Lee Kun-hee regains Samsung Electronics control

Scandal is nothing new in any segment of the business world. The tech industry has more than its share of scandals, patent lawsuits, and seemingly never ending legal proceedings.

In 2008, Samsung Electronics was embroiled in a scandal when Samsung Group chairman Lee Kun-hee was forced to step down from his post at the company after being indicted for tax evasion. He was indicted for trying to hide about $113 million in an effort to avoid paying taxes on the money. The Wall Street Journal reports that Lee attempted to hide the money in various corporate accounts under the name of other employees. Hiding the money reportedly had to do with an effort that Lee undertook in the mid-1990's in an effort to retain enough shares of Samsung stock to give his son control over the family-founded empire.

Samsung has its fingers in much more than just electronics. The Samsung Group also has arms that work in segments as varied as shipbuilding, construction, and financial services. Lee had controlled all aspects of the Samsung empire until his resignation. At the time Lee stepped down, a council of presidents was formed to manage the company.

South Korean President Lee Myung-bak pardoned Lee in December of 2009 in hopes that Lee could return to the International Olympic Committee and his efforts to help bring the 2018 Winter Olympics to South Korea. In February the group of presidents now running Samsung's vast businesses had met to talk about inviting Lee back to Samsung in an official capacity. The council of presidents sent Lee a letter on February 24 inviting him back to become the chairman of Samsung Electronics. The WSJ reports that there is no clear indication of why Lee was only invited back to Samsung Electronics instead of his previous perch as Samsung Group chairman.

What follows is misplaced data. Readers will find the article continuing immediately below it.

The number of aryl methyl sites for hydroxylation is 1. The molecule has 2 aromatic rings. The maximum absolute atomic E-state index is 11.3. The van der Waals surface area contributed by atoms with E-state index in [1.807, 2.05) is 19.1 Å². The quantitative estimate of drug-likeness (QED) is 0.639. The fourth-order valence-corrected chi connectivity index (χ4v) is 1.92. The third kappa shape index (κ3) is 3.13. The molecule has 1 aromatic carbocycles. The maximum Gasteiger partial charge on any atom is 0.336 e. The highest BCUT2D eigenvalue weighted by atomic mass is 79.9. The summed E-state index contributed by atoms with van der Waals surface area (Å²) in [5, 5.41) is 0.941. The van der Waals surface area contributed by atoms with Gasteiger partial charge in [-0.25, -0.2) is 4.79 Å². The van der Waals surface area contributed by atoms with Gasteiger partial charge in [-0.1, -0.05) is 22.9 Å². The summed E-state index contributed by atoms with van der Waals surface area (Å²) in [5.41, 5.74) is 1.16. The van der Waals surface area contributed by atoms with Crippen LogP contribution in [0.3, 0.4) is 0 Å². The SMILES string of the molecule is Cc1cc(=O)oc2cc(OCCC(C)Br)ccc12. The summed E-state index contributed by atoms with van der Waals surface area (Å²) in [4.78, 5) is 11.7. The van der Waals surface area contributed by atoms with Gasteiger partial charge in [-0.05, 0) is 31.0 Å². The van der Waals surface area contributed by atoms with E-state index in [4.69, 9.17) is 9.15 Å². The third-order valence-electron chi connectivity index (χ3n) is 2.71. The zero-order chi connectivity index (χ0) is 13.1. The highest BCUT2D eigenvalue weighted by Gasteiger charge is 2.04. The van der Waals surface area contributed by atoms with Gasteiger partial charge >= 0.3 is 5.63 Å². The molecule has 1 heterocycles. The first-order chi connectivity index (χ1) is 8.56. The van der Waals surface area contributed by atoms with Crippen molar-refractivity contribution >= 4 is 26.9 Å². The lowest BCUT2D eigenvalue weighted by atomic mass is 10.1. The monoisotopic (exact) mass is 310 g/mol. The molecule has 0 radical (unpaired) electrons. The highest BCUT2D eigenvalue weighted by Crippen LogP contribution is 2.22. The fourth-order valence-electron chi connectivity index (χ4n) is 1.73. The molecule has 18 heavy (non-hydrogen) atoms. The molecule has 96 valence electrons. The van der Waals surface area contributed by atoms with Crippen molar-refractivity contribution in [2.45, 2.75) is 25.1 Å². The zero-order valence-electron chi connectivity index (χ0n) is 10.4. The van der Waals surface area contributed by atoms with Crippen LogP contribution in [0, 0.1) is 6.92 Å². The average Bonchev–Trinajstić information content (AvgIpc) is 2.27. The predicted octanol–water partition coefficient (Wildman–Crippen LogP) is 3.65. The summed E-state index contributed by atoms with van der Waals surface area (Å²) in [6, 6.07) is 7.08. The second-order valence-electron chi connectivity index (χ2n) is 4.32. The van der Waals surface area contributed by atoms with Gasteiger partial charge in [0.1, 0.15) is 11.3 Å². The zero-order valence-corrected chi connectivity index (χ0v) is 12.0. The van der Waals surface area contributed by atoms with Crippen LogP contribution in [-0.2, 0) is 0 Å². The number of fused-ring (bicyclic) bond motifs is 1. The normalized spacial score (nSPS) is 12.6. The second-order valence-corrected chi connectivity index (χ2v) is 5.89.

Lee said in a statement issued by Samsung Electronics, "[The] best companies in the world are collapsing. We don't know what is going to happen to Samsung too. In the coming 10 years, businesses and products that represent Samsung today will mostly disappear."

2010 is expected to be a big year for Samsung with some predicting record revenue for the electronics giant of more than the $10 billion the firm racked up in 2004. Samsung is also predicted to pass HP as the largest shipper of high-tech equipment by revenue in the entire world in 2010.

Samsung is betting big on 3D TV sales this year and leading into 2011 as the new technology drives users to upgrade existing sets. Samsung is the market leader on the global scale in TVs and holds the second spot in mobile phones behind Nokia. There is no word on the other two Samsung executives returning to the company that resigned at the same time as Lee. One of the executives in the scandal was Lee's son.

"If a man really wants to make a million dollars, the best way would be to start his own religion." -- Scientology founder L. Ron. Hubbard
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